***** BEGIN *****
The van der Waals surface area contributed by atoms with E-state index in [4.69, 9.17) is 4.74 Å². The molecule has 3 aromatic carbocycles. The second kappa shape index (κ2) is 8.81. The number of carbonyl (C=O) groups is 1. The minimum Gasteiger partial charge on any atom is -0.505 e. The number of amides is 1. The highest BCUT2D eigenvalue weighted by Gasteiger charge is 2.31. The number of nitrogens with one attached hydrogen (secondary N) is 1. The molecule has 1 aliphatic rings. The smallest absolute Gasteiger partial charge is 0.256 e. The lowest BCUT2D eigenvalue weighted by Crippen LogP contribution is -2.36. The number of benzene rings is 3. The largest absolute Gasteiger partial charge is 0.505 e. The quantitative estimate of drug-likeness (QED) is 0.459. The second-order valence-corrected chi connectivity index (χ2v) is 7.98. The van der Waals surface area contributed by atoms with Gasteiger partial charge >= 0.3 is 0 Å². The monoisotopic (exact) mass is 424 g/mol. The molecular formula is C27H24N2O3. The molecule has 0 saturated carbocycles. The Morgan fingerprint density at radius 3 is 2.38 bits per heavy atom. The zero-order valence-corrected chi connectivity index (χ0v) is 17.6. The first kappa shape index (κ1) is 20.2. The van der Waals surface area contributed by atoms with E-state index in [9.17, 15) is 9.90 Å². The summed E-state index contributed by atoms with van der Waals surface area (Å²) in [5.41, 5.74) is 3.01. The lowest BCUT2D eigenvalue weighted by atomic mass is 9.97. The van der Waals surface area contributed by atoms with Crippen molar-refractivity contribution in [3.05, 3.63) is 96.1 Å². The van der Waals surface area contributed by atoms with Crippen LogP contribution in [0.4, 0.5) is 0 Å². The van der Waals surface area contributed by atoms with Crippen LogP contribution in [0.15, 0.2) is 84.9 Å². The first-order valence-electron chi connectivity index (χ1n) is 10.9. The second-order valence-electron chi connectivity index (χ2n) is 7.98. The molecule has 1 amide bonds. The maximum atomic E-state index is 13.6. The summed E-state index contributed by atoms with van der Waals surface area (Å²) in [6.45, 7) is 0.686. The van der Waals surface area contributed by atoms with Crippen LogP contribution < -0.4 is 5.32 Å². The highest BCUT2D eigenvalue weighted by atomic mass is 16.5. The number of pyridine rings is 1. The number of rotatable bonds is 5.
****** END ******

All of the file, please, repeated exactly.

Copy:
The van der Waals surface area contributed by atoms with E-state index in [4.69, 9.17) is 4.74 Å². The molecule has 3 aromatic carbocycles. The second kappa shape index (κ2) is 8.81. The number of carbonyl (C=O) groups is 1. The minimum Gasteiger partial charge on any atom is -0.505 e. The number of amides is 1. The highest BCUT2D eigenvalue weighted by Gasteiger charge is 2.31. The number of nitrogens with one attached hydrogen (secondary N) is 1. The molecule has 1 aliphatic rings. The smallest absolute Gasteiger partial charge is 0.256 e. The lowest BCUT2D eigenvalue weighted by Crippen LogP contribution is -2.36. The number of benzene rings is 3. The largest absolute Gasteiger partial charge is 0.505 e. The quantitative estimate of drug-likeness (QED) is 0.459. The second-order valence-corrected chi connectivity index (χ2v) is 7.98. The van der Waals surface area contributed by atoms with Gasteiger partial charge >= 0.3 is 0 Å². The monoisotopic (exact) mass is 424 g/mol. The molecular formula is C27H24N2O3. The molecule has 0 saturated carbocycles. The Morgan fingerprint density at radius 3 is 2.38 bits per heavy atom. The zero-order valence-corrected chi connectivity index (χ0v) is 17.6. The first kappa shape index (κ1) is 20.2. The van der Waals surface area contributed by atoms with E-state index in [9.17, 15) is 9.90 Å². The summed E-state index contributed by atoms with van der Waals surface area (Å²) in [5.41, 5.74) is 3.01. The lowest BCUT2D eigenvalue weighted by atomic mass is 9.97. The van der Waals surface area contributed by atoms with Crippen molar-refractivity contribution in [3.05, 3.63) is 96.1 Å². The van der Waals surface area contributed by atoms with Crippen LogP contribution in [0.4, 0.5) is 0 Å². The van der Waals surface area contributed by atoms with Crippen LogP contribution in [0.15, 0.2) is 84.9 Å². The first-order valence-electron chi connectivity index (χ1n) is 10.9. The second-order valence-electron chi connectivity index (χ2n) is 7.98. The molecule has 1 amide bonds. The maximum atomic E-state index is 13.6. The summed E-state index contributed by atoms with van der Waals surface area (Å²) in [6.45, 7) is 0.686. The van der Waals surface area contributed by atoms with Crippen LogP contribution < -0.4 is 5.32 Å². The highest BCUT2D eigenvalue weighted by atomic mass is 16.5. The number of pyridine rings is 1. The number of rotatable bonds is 5.